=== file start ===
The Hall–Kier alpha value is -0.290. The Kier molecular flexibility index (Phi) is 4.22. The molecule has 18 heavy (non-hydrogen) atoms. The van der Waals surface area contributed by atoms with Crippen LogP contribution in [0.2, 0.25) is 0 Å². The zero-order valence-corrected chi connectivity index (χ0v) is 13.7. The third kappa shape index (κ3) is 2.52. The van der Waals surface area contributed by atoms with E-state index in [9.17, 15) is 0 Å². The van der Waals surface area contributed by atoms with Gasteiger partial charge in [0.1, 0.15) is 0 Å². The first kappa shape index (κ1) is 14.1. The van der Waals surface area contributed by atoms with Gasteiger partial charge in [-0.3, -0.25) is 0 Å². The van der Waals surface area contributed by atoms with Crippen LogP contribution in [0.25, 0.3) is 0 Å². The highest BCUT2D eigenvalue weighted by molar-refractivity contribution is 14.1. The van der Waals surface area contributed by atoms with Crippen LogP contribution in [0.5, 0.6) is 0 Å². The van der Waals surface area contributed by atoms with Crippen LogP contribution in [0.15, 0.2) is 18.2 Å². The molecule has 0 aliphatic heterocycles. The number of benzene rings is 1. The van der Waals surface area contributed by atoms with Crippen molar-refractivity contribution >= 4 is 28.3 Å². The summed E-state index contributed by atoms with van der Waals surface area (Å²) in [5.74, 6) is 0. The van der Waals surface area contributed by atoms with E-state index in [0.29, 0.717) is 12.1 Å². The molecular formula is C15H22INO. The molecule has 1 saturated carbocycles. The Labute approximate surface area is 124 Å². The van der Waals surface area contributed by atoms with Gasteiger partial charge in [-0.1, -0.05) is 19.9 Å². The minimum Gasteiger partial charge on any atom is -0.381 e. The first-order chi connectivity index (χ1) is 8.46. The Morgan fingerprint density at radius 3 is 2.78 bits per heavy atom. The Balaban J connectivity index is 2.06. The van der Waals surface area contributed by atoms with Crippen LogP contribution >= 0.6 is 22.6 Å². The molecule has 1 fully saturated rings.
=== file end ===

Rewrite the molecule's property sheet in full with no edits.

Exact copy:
The Hall–Kier alpha value is -0.290. The Kier molecular flexibility index (Phi) is 4.22. The molecule has 18 heavy (non-hydrogen) atoms. The van der Waals surface area contributed by atoms with Crippen LogP contribution in [0.2, 0.25) is 0 Å². The zero-order valence-corrected chi connectivity index (χ0v) is 13.7. The third kappa shape index (κ3) is 2.52. The van der Waals surface area contributed by atoms with E-state index in [9.17, 15) is 0 Å². The van der Waals surface area contributed by atoms with Gasteiger partial charge in [0.1, 0.15) is 0 Å². The first kappa shape index (κ1) is 14.1. The van der Waals surface area contributed by atoms with Gasteiger partial charge in [-0.3, -0.25) is 0 Å². The van der Waals surface area contributed by atoms with Crippen LogP contribution in [0.25, 0.3) is 0 Å². The highest BCUT2D eigenvalue weighted by molar-refractivity contribution is 14.1. The van der Waals surface area contributed by atoms with Crippen LogP contribution in [0.5, 0.6) is 0 Å². The van der Waals surface area contributed by atoms with Crippen LogP contribution in [0.15, 0.2) is 18.2 Å². The molecule has 0 aliphatic heterocycles. The number of benzene rings is 1. The van der Waals surface area contributed by atoms with Crippen molar-refractivity contribution >= 4 is 28.3 Å². The summed E-state index contributed by atoms with van der Waals surface area (Å²) in [5.74, 6) is 0. The van der Waals surface area contributed by atoms with E-state index in [0.29, 0.717) is 12.1 Å². The molecular formula is C15H22INO. The molecule has 1 saturated carbocycles. The Labute approximate surface area is 124 Å². The van der Waals surface area contributed by atoms with Gasteiger partial charge in [-0.1, -0.05) is 19.9 Å². The minimum Gasteiger partial charge on any atom is -0.381 e. The first-order chi connectivity index (χ1) is 8.46. The Morgan fingerprint density at radius 3 is 2.78 bits per heavy atom. The Balaban J connectivity index is 2.06. The van der Waals surface area contributed by atoms with Crippen LogP contribution >= 0.6 is 22.6 Å². The molecule has 1 fully saturated rings.